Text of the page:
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Europe’s new gateway

Posted: 29 March 2012 | Prof. Dr. Rainer Schwarz, CEO of Berlin Brandenburg Airport | 2 comments

Berlin Brandenburg Airport starts operating on 3 June 2012. The new airport will be Berlin’s new gateway to the world. It is a next-generation hub airport with a strong focus on European traffic as a feeder for long-haul connections. Following the start of construction work in September 2006, we officially started the countdown to the opening of the new airport in June 2011, and replaced the project name ‘BBI’ with the new airport’s real name: Berlin Brandenburg Airport Willy Brandt. The new IATA code for the airport is BER. These three letters are the new hallmark of the airport and will be carried out into the world on tickets and boarding passes.

The Berlin Brandenburg region currently has two airports, Tegel and Schönefeld. Tempelhof was closed on 30 October 2008, and Tegel Airport, which is stretched way beyond its capacity, will follow this year. As of June 2012, all air traffic will be concentrated at Berlin Brandenburg Airport, which is located on the site of the current Schönefeld Airport, south east of Berlin. This concentration of air traffic will turn BER into a hub, reduce operating costs, increase productivity, create up to 40,000 new jobs and cut aircraft noise considerably for hundreds of thousands of citizens due to the closure of Tegel and Tempelhof.

BER will be Europe’s most modern airport and will offer airlines excellent opportunities for growth.

Berlin Brandenburg Airport starts operating on 3 June 2012. The new airport will be Berlin’s new gateway to the world. It is a next-generation hub airport with a strong focus on European traffic as a feeder for long-haul connections. Following the start of construction work in September 2006, we officially started the countdown to the opening of the new airport in June 2011, and replaced the project name ‘BBI’ with the new airport’s real name: Berlin Brandenburg Airport Willy Brandt. The new IATA code for the airport is BER. These three letters are the new hallmark of the airport and will be carried out into the world on tickets and boarding passes.

The Berlin Brandenburg region currently has two airports, Tegel and Schönefeld. Tempelhof was closed on 30 October 2008, and Tegel Airport, which is stretched way beyond its capacity, will follow this year. As of June 2012, all air traffic will be concentrated at Berlin Brandenburg Airport, which is located on the site of the current Schönefeld Airport, south east of Berlin. This concentration of air traffic will turn BER into a hub, reduce operating costs, increase productivity, create up to 40,000 new jobs and cut aircraft noise considerably for hundreds of thousands of citizens due to the closure of Tegel and Tempelhof.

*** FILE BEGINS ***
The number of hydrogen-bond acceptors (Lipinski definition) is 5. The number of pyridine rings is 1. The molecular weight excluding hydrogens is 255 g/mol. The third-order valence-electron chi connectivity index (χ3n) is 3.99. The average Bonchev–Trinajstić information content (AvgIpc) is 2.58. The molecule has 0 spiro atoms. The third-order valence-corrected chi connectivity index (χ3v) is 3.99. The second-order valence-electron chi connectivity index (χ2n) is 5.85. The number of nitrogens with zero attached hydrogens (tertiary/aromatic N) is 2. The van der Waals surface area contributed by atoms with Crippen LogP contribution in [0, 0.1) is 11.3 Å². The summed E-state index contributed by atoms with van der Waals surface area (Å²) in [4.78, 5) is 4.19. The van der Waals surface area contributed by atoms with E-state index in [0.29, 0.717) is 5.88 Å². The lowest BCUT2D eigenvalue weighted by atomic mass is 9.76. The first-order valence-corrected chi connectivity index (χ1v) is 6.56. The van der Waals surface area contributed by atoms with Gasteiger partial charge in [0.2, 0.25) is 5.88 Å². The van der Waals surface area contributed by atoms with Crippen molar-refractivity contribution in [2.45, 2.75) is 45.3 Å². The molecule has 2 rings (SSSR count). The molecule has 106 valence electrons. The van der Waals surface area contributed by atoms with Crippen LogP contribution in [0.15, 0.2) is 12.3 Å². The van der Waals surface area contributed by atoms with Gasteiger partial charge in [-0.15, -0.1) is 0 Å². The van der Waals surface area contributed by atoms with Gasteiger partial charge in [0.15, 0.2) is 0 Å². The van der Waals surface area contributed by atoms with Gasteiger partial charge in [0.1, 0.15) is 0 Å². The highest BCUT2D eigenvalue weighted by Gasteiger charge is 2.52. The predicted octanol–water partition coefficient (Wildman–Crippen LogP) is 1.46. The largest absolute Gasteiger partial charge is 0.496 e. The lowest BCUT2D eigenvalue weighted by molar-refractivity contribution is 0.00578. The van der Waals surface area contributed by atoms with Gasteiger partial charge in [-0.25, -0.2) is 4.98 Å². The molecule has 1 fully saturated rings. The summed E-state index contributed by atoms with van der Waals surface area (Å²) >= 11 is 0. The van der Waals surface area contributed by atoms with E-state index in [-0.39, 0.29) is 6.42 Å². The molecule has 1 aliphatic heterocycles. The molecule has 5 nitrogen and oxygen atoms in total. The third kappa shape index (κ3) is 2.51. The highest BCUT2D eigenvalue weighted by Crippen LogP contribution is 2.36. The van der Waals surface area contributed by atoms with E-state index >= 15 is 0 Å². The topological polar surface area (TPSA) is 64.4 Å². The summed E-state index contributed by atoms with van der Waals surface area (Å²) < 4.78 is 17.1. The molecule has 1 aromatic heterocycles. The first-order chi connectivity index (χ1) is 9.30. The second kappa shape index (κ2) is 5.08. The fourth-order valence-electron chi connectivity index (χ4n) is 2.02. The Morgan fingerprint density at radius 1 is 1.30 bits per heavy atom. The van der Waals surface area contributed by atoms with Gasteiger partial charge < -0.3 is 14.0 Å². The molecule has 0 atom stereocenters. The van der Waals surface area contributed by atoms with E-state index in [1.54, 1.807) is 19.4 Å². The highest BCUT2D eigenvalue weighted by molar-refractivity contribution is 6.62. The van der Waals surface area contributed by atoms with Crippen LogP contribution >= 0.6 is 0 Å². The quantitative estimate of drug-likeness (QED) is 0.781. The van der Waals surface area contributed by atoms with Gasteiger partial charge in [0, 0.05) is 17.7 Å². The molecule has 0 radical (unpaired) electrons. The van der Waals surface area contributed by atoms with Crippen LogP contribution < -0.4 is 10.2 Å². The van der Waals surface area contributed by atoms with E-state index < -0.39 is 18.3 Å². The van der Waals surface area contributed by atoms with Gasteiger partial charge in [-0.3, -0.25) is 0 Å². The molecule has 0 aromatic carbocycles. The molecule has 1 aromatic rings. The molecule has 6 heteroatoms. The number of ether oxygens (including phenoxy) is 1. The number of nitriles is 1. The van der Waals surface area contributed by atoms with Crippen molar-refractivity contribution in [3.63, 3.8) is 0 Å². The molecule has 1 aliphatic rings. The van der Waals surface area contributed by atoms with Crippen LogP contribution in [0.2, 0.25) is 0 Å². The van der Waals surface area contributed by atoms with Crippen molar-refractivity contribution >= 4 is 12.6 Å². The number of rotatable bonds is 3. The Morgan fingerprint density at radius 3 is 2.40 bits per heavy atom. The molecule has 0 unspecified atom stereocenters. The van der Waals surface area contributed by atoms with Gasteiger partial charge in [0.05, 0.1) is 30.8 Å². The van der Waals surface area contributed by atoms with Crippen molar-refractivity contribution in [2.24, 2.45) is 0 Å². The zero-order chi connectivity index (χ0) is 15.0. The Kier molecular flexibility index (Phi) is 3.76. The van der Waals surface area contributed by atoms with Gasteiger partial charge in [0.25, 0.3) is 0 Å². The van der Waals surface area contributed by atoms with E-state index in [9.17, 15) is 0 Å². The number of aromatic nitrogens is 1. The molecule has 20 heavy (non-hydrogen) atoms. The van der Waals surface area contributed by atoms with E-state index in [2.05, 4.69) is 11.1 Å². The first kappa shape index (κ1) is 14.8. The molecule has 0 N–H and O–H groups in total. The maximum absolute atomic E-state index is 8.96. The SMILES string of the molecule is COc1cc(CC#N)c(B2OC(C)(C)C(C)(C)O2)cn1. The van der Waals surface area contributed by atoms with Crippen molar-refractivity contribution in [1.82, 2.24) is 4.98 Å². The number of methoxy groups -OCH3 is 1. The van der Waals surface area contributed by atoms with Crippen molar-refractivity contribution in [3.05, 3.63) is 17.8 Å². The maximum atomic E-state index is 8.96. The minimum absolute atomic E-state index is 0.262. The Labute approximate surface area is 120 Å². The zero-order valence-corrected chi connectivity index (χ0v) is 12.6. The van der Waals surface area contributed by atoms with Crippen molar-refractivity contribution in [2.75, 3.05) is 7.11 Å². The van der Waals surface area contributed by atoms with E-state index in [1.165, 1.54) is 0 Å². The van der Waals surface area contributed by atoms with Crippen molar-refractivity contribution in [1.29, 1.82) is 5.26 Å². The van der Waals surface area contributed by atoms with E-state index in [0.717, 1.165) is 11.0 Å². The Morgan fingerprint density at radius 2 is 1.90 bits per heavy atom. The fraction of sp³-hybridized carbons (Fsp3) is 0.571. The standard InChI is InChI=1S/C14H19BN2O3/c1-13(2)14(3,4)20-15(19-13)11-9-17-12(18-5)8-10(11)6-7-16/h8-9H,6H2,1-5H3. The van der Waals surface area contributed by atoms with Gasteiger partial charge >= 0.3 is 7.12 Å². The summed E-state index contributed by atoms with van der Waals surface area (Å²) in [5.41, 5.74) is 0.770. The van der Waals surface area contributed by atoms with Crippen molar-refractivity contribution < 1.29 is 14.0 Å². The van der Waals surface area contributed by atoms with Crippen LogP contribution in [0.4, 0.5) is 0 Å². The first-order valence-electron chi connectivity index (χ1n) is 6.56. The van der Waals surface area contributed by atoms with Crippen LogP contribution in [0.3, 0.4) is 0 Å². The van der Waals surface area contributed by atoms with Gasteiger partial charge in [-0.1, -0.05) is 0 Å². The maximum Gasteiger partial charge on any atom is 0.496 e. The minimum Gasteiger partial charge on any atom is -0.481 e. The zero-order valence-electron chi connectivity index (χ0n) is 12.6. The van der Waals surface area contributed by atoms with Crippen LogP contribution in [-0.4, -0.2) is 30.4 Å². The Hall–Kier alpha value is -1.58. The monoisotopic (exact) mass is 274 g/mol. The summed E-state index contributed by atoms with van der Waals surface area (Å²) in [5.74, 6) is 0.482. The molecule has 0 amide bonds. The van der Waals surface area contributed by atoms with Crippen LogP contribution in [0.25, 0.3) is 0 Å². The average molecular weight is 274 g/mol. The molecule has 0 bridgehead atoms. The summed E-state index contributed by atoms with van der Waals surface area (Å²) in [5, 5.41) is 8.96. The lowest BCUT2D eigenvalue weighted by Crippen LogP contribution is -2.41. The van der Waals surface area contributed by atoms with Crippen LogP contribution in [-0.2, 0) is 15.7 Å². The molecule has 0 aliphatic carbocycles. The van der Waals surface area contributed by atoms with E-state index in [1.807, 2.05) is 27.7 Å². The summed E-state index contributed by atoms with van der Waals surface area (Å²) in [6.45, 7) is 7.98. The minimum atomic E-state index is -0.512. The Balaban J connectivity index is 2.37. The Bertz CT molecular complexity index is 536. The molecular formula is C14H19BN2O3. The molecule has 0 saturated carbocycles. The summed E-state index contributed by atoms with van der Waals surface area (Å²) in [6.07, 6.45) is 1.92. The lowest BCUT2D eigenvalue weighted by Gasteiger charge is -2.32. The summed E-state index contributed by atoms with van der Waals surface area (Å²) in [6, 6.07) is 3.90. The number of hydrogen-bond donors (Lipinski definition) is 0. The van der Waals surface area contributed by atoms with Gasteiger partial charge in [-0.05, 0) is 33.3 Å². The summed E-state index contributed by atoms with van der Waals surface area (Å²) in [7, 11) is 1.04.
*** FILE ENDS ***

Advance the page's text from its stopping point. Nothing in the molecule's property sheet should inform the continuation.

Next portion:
BER will be Europe’s most modern airport and will offer airlines excellent opportunities for growth. It will provide the German capital region with the ideal airport to accommodate transfer traffic on a large scale, which has not been possible so far. Up to 27 million passengers per year will be able to take off and land at Berlin Brandenburg Airport which can be gradually expanded in modules to accommodate 45 million passengers. This gives our new airport a planned capacity reserve and slot availability that is unique in Europe.

40 new routes this summer

Never before has Berlin been so well connected to the rest of the world. Eighty airlines currently fly to and from Berlin’s airports, with a particular focus on the European route system. Berlin serves more than 160 destinations in over 50 countries.

Long-haul has been a priority for us and we have already made big steps towards a truly global network. Even before the opening of the new airport, the network of long-haul services from the German capital had been constantly expanding. A few years ago, there were no longhaul connections from Berlin, now we have 13, including New York, Beijing, Doha, Abu Dhabi, Miami and Mombasa. We are confident that we can expand our long-haul network further over the coming years.